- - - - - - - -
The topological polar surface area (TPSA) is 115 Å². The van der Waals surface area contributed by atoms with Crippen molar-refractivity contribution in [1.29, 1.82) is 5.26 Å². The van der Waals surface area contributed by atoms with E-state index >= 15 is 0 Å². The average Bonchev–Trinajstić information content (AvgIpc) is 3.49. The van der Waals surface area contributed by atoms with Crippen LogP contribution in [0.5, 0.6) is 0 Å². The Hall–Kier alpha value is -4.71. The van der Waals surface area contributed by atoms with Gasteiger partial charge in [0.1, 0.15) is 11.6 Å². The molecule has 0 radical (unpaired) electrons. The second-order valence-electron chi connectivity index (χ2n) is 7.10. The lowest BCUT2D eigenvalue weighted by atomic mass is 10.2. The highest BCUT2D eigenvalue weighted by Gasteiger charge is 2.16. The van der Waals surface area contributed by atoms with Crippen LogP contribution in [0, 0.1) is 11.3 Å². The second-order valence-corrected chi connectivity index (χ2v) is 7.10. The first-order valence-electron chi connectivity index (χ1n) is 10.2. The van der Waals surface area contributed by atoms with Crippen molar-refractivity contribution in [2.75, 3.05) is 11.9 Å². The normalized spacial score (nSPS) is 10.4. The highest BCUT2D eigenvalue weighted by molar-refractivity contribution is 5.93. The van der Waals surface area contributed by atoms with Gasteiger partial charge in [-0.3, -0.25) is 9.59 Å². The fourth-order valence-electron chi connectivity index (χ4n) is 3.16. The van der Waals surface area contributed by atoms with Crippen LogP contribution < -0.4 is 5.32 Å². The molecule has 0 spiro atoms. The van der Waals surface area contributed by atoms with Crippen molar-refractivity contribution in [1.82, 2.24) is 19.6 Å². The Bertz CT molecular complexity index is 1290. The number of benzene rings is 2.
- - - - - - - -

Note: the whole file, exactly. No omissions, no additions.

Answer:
The topological polar surface area (TPSA) is 115 Å². The van der Waals surface area contributed by atoms with Crippen molar-refractivity contribution in [1.29, 1.82) is 5.26 Å². The van der Waals surface area contributed by atoms with E-state index >= 15 is 0 Å². The average Bonchev–Trinajstić information content (AvgIpc) is 3.49. The van der Waals surface area contributed by atoms with Crippen LogP contribution in [0.5, 0.6) is 0 Å². The Hall–Kier alpha value is -4.71. The van der Waals surface area contributed by atoms with Gasteiger partial charge in [0.1, 0.15) is 11.6 Å². The molecule has 0 radical (unpaired) electrons. The second-order valence-electron chi connectivity index (χ2n) is 7.10. The lowest BCUT2D eigenvalue weighted by atomic mass is 10.2. The highest BCUT2D eigenvalue weighted by Gasteiger charge is 2.16. The van der Waals surface area contributed by atoms with Crippen LogP contribution in [0, 0.1) is 11.3 Å². The second-order valence-corrected chi connectivity index (χ2v) is 7.10. The first-order valence-electron chi connectivity index (χ1n) is 10.2. The van der Waals surface area contributed by atoms with Crippen molar-refractivity contribution in [2.75, 3.05) is 11.9 Å². The normalized spacial score (nSPS) is 10.4. The highest BCUT2D eigenvalue weighted by molar-refractivity contribution is 5.93. The van der Waals surface area contributed by atoms with Gasteiger partial charge in [-0.3, -0.25) is 9.59 Å². The fourth-order valence-electron chi connectivity index (χ4n) is 3.16. The van der Waals surface area contributed by atoms with Crippen LogP contribution < -0.4 is 5.32 Å². The molecule has 0 spiro atoms. The van der Waals surface area contributed by atoms with Crippen molar-refractivity contribution in [1.82, 2.24) is 19.6 Å². The Bertz CT molecular complexity index is 1290. The number of benzene rings is 2.